Blacked-Out 1981 DeLorean DMC-12 With 5,900 Miles Sells for $31,751
A throwback to the future.
The DeLorean DMC-12 is one of those cars that everyone recognizes despite its short-lived presence on the market. In fact, the car didn't earn its notoriety until it became a movie star in the hit film Back to the Future, well after vehicle production ended and the company went belly-up. Much like a cult-classic movie, the DMC-12 became a collectible and as the years went on, the cars began to increase not just in mileage, but also in value.
Much like the car's movie persona, this particular example that just sold for $31,751 on Bring a Trailer is stuck in time. Not only has the 1981 model been extremely well preserved over the past 38 years, but its odometer has only racked up a mere 5,900.8 miles in that time, making it one of the lowest-mile DeLoreans known to still exist.
Even though the car has barely been used, it's received meticulous maintenance—fueling, ignition, and cooling component overhauls have been made over the past year, as well as various fluids and sensors swapped out for more modern equipment. The offering seller even had the cars sagging headliner replaced to ensure it was in tip-top shape before it makes its way to the next owner.
Still, there's just one factor that might have affected the price: paint.
Despite rumors suggesting otherwise, DMC never produced a factory-painted car. It did, however, contact a third party paint shop to explore the option of painting its gull-winged masterpiece. As such, three examples were sent from the factory in Ireland to a subcontractor in the USA: one was painted black (serial 667), one red (serial 661), and one yellow (serial 672). According to DMC, only one of these cars remain untouched.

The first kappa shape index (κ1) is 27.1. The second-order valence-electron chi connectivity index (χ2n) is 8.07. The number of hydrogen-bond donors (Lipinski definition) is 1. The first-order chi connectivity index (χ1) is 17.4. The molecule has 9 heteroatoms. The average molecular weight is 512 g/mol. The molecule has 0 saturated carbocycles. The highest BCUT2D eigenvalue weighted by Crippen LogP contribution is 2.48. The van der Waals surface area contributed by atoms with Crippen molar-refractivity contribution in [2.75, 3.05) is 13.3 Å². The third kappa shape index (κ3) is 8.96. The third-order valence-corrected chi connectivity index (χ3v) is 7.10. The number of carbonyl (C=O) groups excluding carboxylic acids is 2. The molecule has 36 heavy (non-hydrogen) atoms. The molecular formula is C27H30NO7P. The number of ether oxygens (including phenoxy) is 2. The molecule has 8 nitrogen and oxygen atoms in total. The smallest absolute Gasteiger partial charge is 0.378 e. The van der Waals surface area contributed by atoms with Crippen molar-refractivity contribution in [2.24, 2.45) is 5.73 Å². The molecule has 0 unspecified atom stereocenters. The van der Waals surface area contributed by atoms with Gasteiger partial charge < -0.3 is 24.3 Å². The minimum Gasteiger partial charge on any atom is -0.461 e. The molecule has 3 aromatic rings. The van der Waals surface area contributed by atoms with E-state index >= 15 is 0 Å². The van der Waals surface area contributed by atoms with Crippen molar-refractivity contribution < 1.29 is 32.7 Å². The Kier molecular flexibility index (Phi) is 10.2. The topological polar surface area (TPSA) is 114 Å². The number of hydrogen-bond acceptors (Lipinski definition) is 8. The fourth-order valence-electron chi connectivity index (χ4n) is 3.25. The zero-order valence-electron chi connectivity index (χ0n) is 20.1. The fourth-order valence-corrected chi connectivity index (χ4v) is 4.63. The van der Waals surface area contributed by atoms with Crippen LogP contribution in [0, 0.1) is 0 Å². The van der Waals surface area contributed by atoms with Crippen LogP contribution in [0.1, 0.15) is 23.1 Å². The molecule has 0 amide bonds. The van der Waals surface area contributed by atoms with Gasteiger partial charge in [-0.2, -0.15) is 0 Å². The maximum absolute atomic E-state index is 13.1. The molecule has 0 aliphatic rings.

After using the three examples as DeLorean company cars, the automaker sold them off around the time it went bankrupt following the arrest of founder John DeLorean in 1982. The red car was eventually sold to an individual who, unaware of its historical significance, stripped it down to bare metal. The black car made its way to New Jersey where it is said to have been repainted blue. Finally, the yellow car was last known to be in its original painted condition and last resided in Pennsylvania as of 2018.
Sadly, this isn't a factory painted example. In fact, this particular variant has been painted black only to cover up the previously-pink coating that the original owner commissioned to have painted over the factory brushed stainless steel finish. Perhaps the best move would be to actually build Doc Brown's time machine and prevent the original owner from painting it to begin with. But as this auction shows, painted DeLoreans just don't fetch as much as stainless variants.
The seller, Performance Auto Gallery of Gaithersburg, Maryland, has a long-standing history with dealing DMC-12s. It has previously sold a 7,000-mile car for $41,111 as well as a 1,600-mile automatic example for $30,250 in 2018. Another seller unloaded a similar-mileage, unpainted variant earlier this year for more than $38,000.
Realistically, if it wasn't for the car's exposure on the big screen, the DMC-12 may have undergone the same forgotten treatment of any off-brand born of the Malaise era. Despite the car being the product of some of the biggest names in the game (a powertrain by Peugeot, Renault, and Volvo plus a chassis engineered by Lotus), Its high price tag made it too difficult for most people to look past the car's bloated weight and abysmal performance.
But $31,751 for a 6,000-mile cult classic car is far from unreasonable—you probably would be hard-pressed to find another unless you actually went back in time.
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